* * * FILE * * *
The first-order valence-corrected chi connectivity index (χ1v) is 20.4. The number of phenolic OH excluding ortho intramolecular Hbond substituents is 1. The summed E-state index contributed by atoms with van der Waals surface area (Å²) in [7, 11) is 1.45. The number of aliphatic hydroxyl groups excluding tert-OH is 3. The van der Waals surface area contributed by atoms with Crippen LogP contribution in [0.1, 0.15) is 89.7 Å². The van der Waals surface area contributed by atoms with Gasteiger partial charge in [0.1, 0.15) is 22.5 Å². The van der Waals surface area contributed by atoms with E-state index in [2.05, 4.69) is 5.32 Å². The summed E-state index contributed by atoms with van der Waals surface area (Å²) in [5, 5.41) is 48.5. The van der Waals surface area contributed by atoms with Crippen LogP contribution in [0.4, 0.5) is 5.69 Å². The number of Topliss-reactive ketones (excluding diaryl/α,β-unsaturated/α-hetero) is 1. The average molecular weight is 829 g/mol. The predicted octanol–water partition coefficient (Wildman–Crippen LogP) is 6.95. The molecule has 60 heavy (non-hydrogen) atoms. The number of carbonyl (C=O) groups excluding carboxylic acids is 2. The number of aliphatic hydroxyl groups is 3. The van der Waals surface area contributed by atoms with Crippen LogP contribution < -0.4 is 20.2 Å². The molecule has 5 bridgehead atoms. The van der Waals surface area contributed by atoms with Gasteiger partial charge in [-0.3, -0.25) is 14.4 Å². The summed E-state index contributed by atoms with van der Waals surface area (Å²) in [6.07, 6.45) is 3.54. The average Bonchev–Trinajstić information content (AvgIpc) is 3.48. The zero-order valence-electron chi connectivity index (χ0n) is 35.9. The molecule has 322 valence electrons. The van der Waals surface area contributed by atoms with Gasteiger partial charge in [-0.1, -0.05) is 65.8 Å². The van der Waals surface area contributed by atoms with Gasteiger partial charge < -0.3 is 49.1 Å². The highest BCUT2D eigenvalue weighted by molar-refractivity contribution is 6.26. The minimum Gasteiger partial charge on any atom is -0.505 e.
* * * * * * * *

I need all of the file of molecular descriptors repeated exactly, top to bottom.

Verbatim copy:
The first-order valence-corrected chi connectivity index (χ1v) is 20.4. The number of phenolic OH excluding ortho intramolecular Hbond substituents is 1. The summed E-state index contributed by atoms with van der Waals surface area (Å²) in [7, 11) is 1.45. The number of aliphatic hydroxyl groups excluding tert-OH is 3. The van der Waals surface area contributed by atoms with Crippen LogP contribution in [0.1, 0.15) is 89.7 Å². The van der Waals surface area contributed by atoms with Gasteiger partial charge in [0.1, 0.15) is 22.5 Å². The van der Waals surface area contributed by atoms with E-state index in [2.05, 4.69) is 5.32 Å². The summed E-state index contributed by atoms with van der Waals surface area (Å²) in [5, 5.41) is 48.5. The van der Waals surface area contributed by atoms with Crippen LogP contribution in [0.4, 0.5) is 5.69 Å². The number of Topliss-reactive ketones (excluding diaryl/α,β-unsaturated/α-hetero) is 1. The average molecular weight is 829 g/mol. The predicted octanol–water partition coefficient (Wildman–Crippen LogP) is 6.95. The molecule has 60 heavy (non-hydrogen) atoms. The number of carbonyl (C=O) groups excluding carboxylic acids is 2. The number of aliphatic hydroxyl groups is 3. The van der Waals surface area contributed by atoms with Crippen LogP contribution < -0.4 is 20.2 Å². The molecule has 5 bridgehead atoms. The van der Waals surface area contributed by atoms with Gasteiger partial charge in [-0.3, -0.25) is 14.4 Å². The summed E-state index contributed by atoms with van der Waals surface area (Å²) in [6.07, 6.45) is 3.54. The average Bonchev–Trinajstić information content (AvgIpc) is 3.48. The zero-order valence-electron chi connectivity index (χ0n) is 35.9. The molecule has 322 valence electrons. The van der Waals surface area contributed by atoms with Gasteiger partial charge in [-0.1, -0.05) is 65.8 Å². The van der Waals surface area contributed by atoms with Gasteiger partial charge < -0.3 is 49.1 Å². The highest BCUT2D eigenvalue weighted by molar-refractivity contribution is 6.26. The minimum Gasteiger partial charge on any atom is -0.505 e.